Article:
Rigorous application of the Community Reinvestment Act (CRA) should be a core function of the CFPA. Some have attempted to blame the subprime meltdown and financial crisis on the CRA and have argued that the CRA must be weakened in order to restore financial stability. These claims and arguments are without any logical or evidentiary basis. It is not tenable that the CRA could suddenly have caused an explosion in bad subprime loans more than 25 years after its enactment. In fact, enforcement of CRA was weakened during the boom and the worst abuses were made by firms not covered by CRA. Moreover, the Federal Reserve has reported that only six percent of all the higher-priced loans were extended by the CRA-covered lenders to lower income borrowers or neighborhoods in the local areas that are the focus of CRA evaluations.

The appropriate response to the crisis is not to weaken the CRA; it is rather to promote robust application of the CRA so that low-income households and communities have access to responsible financial services that truly meet their needs. To that end, we propose that the CFPA should have sole authority to evaluate institutions under the CRA. While the prudential regulators should have the authority to decide applications for institutions to merge, the CFPA should be responsible for determining the institution’s record of meeting the lending, investment, and services needs of its community under the CRA, which would be part of the merger application.

The CFPA should also vigorously enforce fair lending laws to promote access to credit. Furthermore, the CFPA should maintain a fair lending unit with attorneys, compliance specialists, economists, and statisticians. The CFPA should have primary fair lending jurisdiction over federally supervised institutions and concurrent authority with the states over other institutions. Its comprehensive jurisdiction should enable it to develop a holistic, integrated approach to fair lending that targets resources to the areas of greatest risk for discrimination.

To promote fair lending enforcement, as well as community investment objectives, the CFPA should have authority to collect data on mortgage and small business lending. Critical new fields should be added to HMDA data such as a universal loan identifier that permits tying HMDA data to property databases and proprietary loan performance databases, a flag for loans originated by mortgage brokers, information about the type of interest rate (e.g., fixed vs. variable), and other fields that the mortgage crisis has shown to be of critical importance.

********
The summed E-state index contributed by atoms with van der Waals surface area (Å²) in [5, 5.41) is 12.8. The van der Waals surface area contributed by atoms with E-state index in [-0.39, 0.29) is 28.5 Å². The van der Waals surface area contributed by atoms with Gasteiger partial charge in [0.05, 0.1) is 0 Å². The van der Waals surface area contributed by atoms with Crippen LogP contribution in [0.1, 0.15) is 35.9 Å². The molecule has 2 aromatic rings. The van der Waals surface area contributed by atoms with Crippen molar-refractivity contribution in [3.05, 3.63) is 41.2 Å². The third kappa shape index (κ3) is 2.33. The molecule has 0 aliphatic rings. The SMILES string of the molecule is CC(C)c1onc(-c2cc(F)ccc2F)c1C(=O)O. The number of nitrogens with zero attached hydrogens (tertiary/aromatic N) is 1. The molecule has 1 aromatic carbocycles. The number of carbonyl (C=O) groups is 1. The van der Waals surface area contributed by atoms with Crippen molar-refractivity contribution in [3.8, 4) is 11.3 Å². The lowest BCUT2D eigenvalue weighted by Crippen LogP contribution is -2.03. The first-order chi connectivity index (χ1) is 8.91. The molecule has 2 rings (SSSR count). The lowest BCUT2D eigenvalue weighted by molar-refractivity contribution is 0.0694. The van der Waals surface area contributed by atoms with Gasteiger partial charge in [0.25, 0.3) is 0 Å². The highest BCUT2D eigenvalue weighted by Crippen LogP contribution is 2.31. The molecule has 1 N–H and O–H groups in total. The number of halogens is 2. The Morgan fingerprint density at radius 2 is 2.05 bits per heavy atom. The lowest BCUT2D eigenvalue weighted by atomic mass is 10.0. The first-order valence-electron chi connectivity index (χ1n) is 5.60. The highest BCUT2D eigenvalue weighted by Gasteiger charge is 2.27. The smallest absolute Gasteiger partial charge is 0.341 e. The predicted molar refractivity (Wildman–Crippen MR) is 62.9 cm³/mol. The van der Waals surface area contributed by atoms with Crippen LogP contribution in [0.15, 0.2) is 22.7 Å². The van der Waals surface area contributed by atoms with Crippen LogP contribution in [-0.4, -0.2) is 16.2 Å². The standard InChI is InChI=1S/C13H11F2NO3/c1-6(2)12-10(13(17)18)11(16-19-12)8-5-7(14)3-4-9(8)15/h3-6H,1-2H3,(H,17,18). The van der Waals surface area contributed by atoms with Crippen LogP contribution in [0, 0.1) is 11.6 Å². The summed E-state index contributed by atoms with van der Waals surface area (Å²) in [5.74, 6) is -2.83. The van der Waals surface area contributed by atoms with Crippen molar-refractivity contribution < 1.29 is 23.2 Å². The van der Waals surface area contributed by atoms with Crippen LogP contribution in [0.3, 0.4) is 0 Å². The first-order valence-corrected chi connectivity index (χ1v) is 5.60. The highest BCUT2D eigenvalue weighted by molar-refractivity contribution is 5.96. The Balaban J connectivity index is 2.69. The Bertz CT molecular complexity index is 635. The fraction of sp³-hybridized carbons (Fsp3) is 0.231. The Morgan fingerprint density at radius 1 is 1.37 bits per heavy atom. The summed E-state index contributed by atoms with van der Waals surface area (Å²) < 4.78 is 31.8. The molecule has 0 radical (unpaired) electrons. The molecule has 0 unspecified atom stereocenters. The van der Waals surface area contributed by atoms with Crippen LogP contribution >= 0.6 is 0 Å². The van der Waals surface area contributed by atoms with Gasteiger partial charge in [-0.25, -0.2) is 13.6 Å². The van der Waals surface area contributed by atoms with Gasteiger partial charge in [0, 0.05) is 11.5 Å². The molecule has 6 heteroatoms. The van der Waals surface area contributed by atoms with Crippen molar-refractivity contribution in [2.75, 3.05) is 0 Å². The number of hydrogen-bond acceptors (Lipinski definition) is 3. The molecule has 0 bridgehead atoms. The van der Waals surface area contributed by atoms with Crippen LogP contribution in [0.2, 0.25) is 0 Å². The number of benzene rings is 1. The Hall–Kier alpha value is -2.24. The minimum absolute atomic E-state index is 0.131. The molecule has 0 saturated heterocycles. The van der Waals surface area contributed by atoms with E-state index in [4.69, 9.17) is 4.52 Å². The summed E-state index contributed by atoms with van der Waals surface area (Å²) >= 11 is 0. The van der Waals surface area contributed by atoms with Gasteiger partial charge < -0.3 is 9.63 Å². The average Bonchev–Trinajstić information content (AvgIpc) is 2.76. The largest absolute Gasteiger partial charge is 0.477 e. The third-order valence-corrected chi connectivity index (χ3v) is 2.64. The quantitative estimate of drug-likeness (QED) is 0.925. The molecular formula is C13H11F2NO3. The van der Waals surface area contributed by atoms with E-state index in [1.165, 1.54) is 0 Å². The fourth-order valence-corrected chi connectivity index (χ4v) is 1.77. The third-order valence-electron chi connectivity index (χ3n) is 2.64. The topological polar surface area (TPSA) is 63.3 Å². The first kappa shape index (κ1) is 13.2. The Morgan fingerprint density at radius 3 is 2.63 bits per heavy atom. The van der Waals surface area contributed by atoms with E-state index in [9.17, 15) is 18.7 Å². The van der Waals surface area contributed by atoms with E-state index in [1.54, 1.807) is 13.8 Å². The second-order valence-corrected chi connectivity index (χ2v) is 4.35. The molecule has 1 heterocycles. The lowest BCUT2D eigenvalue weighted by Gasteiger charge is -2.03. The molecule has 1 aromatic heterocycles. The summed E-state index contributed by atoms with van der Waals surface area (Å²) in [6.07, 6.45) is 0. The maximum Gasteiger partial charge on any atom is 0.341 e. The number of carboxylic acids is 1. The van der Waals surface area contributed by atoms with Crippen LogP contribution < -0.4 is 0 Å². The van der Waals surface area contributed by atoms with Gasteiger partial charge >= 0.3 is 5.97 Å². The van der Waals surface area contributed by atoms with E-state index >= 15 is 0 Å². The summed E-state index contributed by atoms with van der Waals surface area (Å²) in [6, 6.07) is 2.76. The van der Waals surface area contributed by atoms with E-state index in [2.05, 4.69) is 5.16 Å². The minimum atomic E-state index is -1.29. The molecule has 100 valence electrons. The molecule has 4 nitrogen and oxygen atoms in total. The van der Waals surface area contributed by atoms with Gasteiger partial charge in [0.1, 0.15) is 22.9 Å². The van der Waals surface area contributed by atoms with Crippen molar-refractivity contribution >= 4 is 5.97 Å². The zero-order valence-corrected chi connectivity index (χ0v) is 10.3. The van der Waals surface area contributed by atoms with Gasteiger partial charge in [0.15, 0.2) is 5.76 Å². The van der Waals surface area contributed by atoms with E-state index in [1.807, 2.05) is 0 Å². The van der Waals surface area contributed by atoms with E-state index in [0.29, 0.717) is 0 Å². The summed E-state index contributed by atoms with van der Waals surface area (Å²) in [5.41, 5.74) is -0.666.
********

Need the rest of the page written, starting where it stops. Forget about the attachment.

But, of course, the HMDA database is for prodding for more lending to minorities. Using it to check up on whether minorities are paying back their loans is unthinkable.

You can take Obama out of the ethnic shakedown racket, but you can't take the ethnic shakedown racketeer out of Obama.

My published articles are archived at iSteve.com -- Steve Sailer

Insider's explanation of racial quotas at Naval Academy

Here's a strikingly detailed explanation of the U.S. Naval Academy's racial quota system for admissions by an English prof at Annapolis who serves on the school's Admissions Board. It's rare for an insider to spill the beans about how quotas work this explicitly.
Published 06/14/09

The Chief of Naval Operations Adm. Gary Roughead announced in Annapolis recently that "diversity is the number one priority" at the Naval Academy. ...

The stunning revelation last week was that the Naval Academy had an incoming class that was "more diverse" than ever before: 35 percent minority.

Sounds good, only this comes with a huge price tag. It's taxpayers who bankroll the military. Yet nobody has asked us if we're willing to pay this price. Instead we're being told there is no price to pay at all. If you believe that, you probably also believe in the Tooth Fairy.

A "diverse" class does not mean the Naval Academy recruits violinists, or older students (they can't be 23 on Induction Day), or gay people (who are thrown out) or foreign students (other than the dozen or so sent by client governments).

It means applicants checked a box on their application that says they are Hispanic, African American, Native American, and now, since my time on the Admissions Board of the Academy, where I've taught for 22 years, Asians.

Midshipmen are admitted by two tracks. White applicants out of high school who are not also athletic recruits typically need grades of A and B and minimum SAT scores of 600 on each part for the Board to vote them "qualified." Athletics and leadership also count.

A vote of "qualified" for a white applicant doesn't mean s/he's coming, only that he or she can compete to win the "slate" of up to 10 nominations that (most typically) a Congress(wo)man draws up. That means that nine "qualified" white applicants are rejected. SAT scores below 600 or C grades almost always produce a vote of "not qualified" for white applicants.